Bishop Edward Malesic celebrated the annual diocesan Mass for Life Jan. 21 in the Cathedral of St. John the Evangelist. Because of the continuing high rate of COVID-19 transmission, attendees were asked to make a reservation for the liturgy, which was concelebrated by about 10 priests, including Auxiliary Bishop emeritus Roger Gries and seminary faculty. (See photo gallery above.)
Mary von Carlowitz, director of the diocesan Office for Human Life, said about 300 people pre-registered for the Mass, including groups from 10 high schools, about six elementary schools, homeschooled children and seminarians from Borromeo and Saint Mary seminaries. She said many schools took advantage of the fact that the Mass was livestreamed, opting to carry the stream in their buildings.
“It gives me great joy to look out over this magnificent cathedral and see the faces of all of you who clearly understand that each life is a gift from God and ultimately belongs to him. He has sole authority over life and death, and so we are called to reverence and love every person, loving our neighbors as ourselves. It is our responsibility to care for and protect human life, especially the lives of the most vulnerable among us,” the bishop said in his homily, which can be viewed here.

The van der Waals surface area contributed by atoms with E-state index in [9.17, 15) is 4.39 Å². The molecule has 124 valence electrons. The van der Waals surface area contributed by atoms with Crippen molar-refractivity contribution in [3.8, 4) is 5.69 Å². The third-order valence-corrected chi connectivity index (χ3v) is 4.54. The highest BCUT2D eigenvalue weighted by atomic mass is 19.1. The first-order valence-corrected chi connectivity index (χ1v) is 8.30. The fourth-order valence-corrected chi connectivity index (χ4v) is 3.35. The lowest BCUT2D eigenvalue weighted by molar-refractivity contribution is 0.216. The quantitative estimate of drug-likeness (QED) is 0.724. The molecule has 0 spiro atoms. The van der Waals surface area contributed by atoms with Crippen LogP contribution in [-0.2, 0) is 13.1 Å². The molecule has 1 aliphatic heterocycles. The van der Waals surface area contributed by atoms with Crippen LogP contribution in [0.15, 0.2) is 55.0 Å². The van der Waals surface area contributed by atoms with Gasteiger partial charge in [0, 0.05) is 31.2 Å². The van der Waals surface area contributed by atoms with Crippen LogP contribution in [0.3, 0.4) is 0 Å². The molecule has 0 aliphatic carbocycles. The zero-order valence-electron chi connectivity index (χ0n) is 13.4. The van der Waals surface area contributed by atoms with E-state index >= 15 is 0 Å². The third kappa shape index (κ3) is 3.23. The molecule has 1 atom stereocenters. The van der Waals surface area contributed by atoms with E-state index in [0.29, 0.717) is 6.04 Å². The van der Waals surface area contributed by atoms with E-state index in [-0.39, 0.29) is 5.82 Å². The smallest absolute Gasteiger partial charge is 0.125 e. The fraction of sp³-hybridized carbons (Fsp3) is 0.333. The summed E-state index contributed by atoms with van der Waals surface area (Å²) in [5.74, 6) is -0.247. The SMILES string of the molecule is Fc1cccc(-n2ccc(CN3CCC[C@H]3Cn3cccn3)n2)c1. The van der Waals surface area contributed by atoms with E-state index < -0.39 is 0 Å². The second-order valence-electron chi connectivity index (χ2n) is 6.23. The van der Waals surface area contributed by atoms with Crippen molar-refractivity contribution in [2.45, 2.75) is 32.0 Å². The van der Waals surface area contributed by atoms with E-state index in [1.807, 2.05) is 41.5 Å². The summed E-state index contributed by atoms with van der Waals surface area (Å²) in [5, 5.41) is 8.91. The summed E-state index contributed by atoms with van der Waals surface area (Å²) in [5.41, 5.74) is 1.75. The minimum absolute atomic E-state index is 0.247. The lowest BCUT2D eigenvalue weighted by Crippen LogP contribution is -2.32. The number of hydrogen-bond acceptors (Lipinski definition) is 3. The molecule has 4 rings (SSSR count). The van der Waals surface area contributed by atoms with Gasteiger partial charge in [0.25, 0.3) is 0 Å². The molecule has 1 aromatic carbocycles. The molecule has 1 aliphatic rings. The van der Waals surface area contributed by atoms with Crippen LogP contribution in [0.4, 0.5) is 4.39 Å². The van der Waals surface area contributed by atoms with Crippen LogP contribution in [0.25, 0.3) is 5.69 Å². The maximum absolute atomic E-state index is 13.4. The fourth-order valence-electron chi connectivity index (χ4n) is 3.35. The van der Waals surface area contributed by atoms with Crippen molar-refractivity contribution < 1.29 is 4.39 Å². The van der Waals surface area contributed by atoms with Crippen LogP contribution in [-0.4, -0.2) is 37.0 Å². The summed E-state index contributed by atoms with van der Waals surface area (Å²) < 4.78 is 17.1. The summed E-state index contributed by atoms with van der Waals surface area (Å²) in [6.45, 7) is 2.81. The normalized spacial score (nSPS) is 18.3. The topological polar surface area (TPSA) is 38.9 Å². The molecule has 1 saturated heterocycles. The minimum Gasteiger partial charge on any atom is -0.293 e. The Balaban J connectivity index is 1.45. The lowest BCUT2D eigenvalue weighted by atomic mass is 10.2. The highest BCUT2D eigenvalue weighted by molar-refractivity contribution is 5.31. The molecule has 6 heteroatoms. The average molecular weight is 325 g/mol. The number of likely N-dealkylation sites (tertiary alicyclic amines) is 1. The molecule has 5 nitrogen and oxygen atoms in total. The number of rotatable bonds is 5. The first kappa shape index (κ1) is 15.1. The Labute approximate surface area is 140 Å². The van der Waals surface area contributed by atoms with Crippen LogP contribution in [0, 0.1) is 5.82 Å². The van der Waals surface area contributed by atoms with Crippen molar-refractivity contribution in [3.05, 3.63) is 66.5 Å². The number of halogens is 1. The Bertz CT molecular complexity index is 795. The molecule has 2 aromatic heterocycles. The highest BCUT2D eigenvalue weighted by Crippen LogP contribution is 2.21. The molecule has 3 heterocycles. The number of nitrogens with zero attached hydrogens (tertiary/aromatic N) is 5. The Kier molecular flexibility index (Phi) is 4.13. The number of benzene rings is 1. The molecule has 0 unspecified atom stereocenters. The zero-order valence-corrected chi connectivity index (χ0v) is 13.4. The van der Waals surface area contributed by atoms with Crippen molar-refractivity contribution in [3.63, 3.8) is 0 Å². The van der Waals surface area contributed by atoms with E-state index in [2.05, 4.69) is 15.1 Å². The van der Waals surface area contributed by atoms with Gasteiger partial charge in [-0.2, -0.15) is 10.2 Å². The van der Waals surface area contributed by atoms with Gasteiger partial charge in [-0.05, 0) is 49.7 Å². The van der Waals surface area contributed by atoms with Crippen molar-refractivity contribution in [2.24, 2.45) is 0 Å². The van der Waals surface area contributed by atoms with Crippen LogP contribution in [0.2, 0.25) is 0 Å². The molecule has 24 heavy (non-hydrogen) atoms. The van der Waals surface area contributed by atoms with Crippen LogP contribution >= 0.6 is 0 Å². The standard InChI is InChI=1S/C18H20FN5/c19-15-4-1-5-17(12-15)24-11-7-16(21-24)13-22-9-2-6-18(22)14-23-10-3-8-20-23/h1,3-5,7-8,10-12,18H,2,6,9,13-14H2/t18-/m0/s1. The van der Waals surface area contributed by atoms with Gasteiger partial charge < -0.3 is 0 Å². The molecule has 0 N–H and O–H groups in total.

He told those gathered in the cathedral and those listening to the livestream or viewing the Mass on demand that we come together as a faith community to pray for the legal protection of unborn children and to pray for the full restoration of the legal guarantee of the right to life. “We pray because only with prayer – prayer that storms heaven for justice and mercy, prayer that cleanses our heart and souls – will the culture of death that surrounds us today be replaced with a culture of life.”
Abortion directly attacks life, takes place within the sanctuary of the family and has resulted in more than 65 million human lives destroyed, the bishop said, adding it leaves wounds that are deep and painful. “Parents grieve the loss of their child through abortion decades after the fact,” he said. “In abortion, someone always dies.”